My passion is to help others in the community, young, old, and everyone in between, find relevance and joy in learning, performing or listening to classical music.

Monday, February 1, 2010

Personal checklist for keeping performance anxiety-free

Ah, the joys of performing.

So how many of you musicians out there think I'm being sarcastic when I say that?  Raise your hands high, don't be shy!  Dealing with performance anxiety for many is a lifelong pursuit and for good reason.  Getting up on stage in front of a lot of people, performing by memory, singing in a different language, performing athletic maneuvers with our hands or voices that have taken hundreds of hours to master, takes no small amount of bravery and determination.  In the past year or so, thanks in part to where I am in life, I have reached a new philosophy, a new state of being in regards to this whole topic.  The good news about this?  I now find performing ecstatically thrilling pretty much regardless of what, where, how, for whom, and with whom I'm performing.  And because I love performing even more than I ever have, any nervousness that I might feel beforehand, I now tend to just translate into feelings of anticipation.  Sounds too good to be true?  Perhaps, and maybe you think I need to tone down the enthusiasm, but that's part of my new way of dealing with nerves...maybe it would be best if I just get down to the nitty gritty with some practical tips.  Over the next week I will share with you a list of crucial tips that I keep in mind every time I approach a performance.  I would say I pull this list up in my mind about a week prior to a performance and then during the performance itself to make the performance the most nerve-free and excitement-full possible...

Tip #1:  What's learned, is learned
Except for unusual circumstances, if I don't have music learned, technical passages down, memory cemented, fingerings figured out, etc...by a week prior to a performance, I figure it's really too late to do so, so it's really better to figure something else out.  I decide to cut the piece out of the program if possible, perform with the music (since that usually won't lead to the end of the world or my career!), stick to my old fingering even if it isn't perfect...I have discovered that if I keep trying to cram in perfection until a performance, I will be distracted by my expectation to get those things right during the performance.  As a result, many undesirable things happen - I usually mess those very things up, the performance is unmusical because I am distracted, and the performance is boring.  Not so good.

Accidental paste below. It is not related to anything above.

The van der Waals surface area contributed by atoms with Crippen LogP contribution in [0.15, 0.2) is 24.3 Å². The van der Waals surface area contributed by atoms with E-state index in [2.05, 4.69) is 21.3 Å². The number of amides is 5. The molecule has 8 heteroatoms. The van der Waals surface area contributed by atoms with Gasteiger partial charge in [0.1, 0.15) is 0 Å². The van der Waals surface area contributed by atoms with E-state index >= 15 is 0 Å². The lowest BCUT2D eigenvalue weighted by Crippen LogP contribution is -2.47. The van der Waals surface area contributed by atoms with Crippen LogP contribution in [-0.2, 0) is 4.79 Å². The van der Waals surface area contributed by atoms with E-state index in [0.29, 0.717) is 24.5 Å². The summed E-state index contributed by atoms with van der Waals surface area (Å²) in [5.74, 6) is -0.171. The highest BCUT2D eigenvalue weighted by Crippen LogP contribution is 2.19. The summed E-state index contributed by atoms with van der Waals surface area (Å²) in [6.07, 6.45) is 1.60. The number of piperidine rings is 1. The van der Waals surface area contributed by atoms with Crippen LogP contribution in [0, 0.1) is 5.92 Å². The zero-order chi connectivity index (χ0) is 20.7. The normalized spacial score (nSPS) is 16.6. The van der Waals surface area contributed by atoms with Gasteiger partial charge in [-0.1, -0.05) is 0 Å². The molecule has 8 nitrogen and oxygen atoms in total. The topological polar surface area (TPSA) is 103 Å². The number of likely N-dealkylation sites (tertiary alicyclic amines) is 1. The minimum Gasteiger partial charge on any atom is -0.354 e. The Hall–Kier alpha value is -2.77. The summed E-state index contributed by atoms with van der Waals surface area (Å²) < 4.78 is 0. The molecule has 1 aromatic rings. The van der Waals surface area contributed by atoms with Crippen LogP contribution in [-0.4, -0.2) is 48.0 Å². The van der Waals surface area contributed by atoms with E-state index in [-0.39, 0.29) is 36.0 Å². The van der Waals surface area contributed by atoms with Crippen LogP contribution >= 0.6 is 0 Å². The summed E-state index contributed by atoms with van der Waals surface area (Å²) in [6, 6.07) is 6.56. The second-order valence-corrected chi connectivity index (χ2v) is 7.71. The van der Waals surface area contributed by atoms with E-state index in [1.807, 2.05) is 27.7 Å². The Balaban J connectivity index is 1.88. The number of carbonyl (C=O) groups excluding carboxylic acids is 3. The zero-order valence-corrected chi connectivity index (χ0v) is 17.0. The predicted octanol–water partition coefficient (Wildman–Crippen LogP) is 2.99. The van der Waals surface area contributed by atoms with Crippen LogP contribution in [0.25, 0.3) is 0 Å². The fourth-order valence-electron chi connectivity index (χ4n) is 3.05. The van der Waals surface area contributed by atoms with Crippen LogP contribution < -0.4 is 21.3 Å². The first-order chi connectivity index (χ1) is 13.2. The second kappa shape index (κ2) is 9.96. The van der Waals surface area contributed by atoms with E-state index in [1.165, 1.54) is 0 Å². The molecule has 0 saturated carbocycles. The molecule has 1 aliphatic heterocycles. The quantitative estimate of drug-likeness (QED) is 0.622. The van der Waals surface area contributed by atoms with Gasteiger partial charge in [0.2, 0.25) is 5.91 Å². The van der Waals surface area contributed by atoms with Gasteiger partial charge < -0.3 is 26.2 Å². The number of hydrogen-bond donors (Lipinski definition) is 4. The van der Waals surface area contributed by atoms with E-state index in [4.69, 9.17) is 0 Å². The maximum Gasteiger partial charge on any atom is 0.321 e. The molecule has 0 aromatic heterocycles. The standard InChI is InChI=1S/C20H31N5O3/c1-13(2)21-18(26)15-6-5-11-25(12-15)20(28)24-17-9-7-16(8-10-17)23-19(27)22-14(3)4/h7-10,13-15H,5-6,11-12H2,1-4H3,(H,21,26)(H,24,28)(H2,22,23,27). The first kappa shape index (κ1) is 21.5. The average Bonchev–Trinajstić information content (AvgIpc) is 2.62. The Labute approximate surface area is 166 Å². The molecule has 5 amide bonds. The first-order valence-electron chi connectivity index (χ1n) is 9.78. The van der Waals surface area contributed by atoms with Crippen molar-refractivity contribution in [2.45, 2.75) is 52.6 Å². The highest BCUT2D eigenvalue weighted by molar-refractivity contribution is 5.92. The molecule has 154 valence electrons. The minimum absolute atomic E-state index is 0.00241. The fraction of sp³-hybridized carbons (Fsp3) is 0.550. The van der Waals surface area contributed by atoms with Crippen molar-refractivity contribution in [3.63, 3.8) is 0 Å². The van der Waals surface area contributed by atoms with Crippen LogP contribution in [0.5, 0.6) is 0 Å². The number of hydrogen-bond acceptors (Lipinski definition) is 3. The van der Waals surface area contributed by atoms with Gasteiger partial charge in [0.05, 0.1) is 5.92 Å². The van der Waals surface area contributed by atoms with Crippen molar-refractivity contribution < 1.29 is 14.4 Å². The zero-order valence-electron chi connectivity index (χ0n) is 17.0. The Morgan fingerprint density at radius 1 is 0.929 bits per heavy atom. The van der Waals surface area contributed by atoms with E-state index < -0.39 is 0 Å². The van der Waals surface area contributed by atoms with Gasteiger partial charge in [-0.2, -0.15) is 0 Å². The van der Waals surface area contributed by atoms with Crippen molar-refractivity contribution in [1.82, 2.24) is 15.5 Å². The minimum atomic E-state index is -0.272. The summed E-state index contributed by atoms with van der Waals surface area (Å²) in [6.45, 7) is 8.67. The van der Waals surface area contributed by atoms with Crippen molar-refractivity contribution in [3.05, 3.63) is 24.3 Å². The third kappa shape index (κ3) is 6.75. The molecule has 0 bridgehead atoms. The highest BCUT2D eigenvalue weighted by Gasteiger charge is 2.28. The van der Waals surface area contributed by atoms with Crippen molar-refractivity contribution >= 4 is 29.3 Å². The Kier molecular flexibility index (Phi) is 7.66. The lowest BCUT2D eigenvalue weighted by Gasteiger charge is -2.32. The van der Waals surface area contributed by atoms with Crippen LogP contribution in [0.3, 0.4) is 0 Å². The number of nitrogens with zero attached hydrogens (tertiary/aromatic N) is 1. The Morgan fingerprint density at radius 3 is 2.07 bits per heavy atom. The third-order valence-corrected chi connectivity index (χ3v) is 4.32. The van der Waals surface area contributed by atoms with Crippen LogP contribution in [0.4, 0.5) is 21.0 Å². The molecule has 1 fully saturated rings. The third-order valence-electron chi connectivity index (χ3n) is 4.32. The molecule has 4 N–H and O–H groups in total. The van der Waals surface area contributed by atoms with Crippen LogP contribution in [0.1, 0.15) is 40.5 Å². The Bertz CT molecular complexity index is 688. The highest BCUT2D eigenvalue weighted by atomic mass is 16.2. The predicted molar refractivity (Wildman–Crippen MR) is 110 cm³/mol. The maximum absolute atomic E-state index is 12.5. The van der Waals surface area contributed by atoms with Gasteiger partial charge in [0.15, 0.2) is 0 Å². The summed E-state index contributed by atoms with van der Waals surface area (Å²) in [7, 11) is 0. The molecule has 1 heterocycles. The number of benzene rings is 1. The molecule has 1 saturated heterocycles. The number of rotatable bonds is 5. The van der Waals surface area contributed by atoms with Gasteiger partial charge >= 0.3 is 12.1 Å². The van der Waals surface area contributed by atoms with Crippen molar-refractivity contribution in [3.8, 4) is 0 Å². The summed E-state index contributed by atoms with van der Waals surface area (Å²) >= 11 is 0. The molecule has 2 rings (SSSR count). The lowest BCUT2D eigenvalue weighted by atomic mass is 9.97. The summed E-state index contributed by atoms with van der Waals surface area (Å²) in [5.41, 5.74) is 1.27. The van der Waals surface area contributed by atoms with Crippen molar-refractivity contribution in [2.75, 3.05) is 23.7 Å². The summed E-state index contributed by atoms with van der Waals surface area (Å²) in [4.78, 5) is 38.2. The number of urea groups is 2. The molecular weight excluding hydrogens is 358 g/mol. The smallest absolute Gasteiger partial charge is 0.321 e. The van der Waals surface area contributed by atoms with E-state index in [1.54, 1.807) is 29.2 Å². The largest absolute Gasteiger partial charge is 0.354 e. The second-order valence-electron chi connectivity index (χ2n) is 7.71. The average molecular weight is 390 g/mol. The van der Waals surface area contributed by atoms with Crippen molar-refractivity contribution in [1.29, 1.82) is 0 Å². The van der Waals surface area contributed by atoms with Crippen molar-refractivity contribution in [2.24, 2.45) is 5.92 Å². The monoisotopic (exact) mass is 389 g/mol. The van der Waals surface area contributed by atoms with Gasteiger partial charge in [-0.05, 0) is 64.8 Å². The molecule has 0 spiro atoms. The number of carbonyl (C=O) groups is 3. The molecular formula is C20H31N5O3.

Stop by tomorrow for Tip #2!

3 comments:

  1. I really like this post and I'm looking forward to the rest of your tips! I've been informally researching music performance anxiety on and off for the past two years and I'm always really interested in musicians' takes on the subject and how to manage.

    ReplyDelete
  2. When all else fails, or perhaps even much sooner, there's always the beta blocker, propranolol.

    ReplyDelete
  3. Thank you for your comments. And yes, David, there are beta blockers. I've never tried those specifically for performance anxiety so I can't personally comment on their effectiveness but I know many musicians that rely on them so thank you for passing that on!

    ReplyDelete